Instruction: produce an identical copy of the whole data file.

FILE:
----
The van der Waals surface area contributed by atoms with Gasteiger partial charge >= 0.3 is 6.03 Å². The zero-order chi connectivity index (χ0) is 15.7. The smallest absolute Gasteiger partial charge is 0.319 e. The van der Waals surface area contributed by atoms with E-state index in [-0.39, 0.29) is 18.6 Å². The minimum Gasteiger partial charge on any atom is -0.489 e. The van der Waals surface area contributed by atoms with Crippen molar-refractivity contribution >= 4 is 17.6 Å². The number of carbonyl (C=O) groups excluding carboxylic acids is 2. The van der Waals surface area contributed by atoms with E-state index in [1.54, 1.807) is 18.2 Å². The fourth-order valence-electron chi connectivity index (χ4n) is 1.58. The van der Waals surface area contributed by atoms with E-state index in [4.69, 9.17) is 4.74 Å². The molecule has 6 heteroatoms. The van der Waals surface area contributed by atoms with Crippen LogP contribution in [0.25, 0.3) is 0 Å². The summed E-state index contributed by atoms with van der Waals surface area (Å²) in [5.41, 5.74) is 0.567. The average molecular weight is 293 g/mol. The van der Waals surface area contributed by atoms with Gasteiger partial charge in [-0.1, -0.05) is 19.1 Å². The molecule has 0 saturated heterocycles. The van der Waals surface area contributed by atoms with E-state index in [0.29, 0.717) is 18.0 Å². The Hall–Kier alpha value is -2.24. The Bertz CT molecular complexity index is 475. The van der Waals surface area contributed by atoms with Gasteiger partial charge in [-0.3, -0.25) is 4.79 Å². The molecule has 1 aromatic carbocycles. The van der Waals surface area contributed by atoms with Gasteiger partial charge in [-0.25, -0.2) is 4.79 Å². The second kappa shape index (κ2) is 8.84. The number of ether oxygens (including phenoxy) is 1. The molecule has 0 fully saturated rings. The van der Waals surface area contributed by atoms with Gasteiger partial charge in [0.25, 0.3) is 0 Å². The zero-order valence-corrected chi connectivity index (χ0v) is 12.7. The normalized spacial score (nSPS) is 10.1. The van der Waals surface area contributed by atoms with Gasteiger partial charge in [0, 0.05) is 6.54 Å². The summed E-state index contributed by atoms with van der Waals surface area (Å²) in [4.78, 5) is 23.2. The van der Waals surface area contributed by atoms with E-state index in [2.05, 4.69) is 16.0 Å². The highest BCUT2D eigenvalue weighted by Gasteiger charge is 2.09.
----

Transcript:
The van der Waals surface area contributed by atoms with Gasteiger partial charge >= 0.3 is 6.03 Å². The zero-order chi connectivity index (χ0) is 15.7. The smallest absolute Gasteiger partial charge is 0.319 e. The van der Waals surface area contributed by atoms with E-state index in [-0.39, 0.29) is 18.6 Å². The minimum Gasteiger partial charge on any atom is -0.489 e. The van der Waals surface area contributed by atoms with Crippen molar-refractivity contribution >= 4 is 17.6 Å². The number of carbonyl (C=O) groups excluding carboxylic acids is 2. The van der Waals surface area contributed by atoms with E-state index in [1.54, 1.807) is 18.2 Å². The fourth-order valence-electron chi connectivity index (χ4n) is 1.58. The van der Waals surface area contributed by atoms with E-state index in [4.69, 9.17) is 4.74 Å². The molecule has 6 heteroatoms. The van der Waals surface area contributed by atoms with Crippen LogP contribution in [0.25, 0.3) is 0 Å². The summed E-state index contributed by atoms with van der Waals surface area (Å²) in [5.41, 5.74) is 0.567. The average molecular weight is 293 g/mol. The van der Waals surface area contributed by atoms with Gasteiger partial charge in [-0.1, -0.05) is 19.1 Å². The molecule has 0 saturated heterocycles. The van der Waals surface area contributed by atoms with E-state index in [0.29, 0.717) is 18.0 Å². The Hall–Kier alpha value is -2.24. The Bertz CT molecular complexity index is 475. The van der Waals surface area contributed by atoms with Gasteiger partial charge in [-0.3, -0.25) is 4.79 Å². The molecule has 1 aromatic carbocycles. The van der Waals surface area contributed by atoms with Gasteiger partial charge in [-0.25, -0.2) is 4.79 Å². The second kappa shape index (κ2) is 8.84. The number of ether oxygens (including phenoxy) is 1. The molecule has 0 fully saturated rings. The van der Waals surface area contributed by atoms with Gasteiger partial charge in [0.25, 0.3) is 0 Å². The zero-order valence-corrected chi connectivity index (χ0v) is 12.7. The normalized spacial score (nSPS) is 10.1. The van der Waals surface area contributed by atoms with Gasteiger partial charge in [0, 0.05) is 6.54 Å². The summed E-state index contributed by atoms with van der Waals surface area (Å²) in [4.78, 5) is 23.2. The van der Waals surface area contributed by atoms with E-state index in [2.05, 4.69) is 16.0 Å². The highest BCUT2D eigenvalue weighted by Gasteiger charge is 2.09.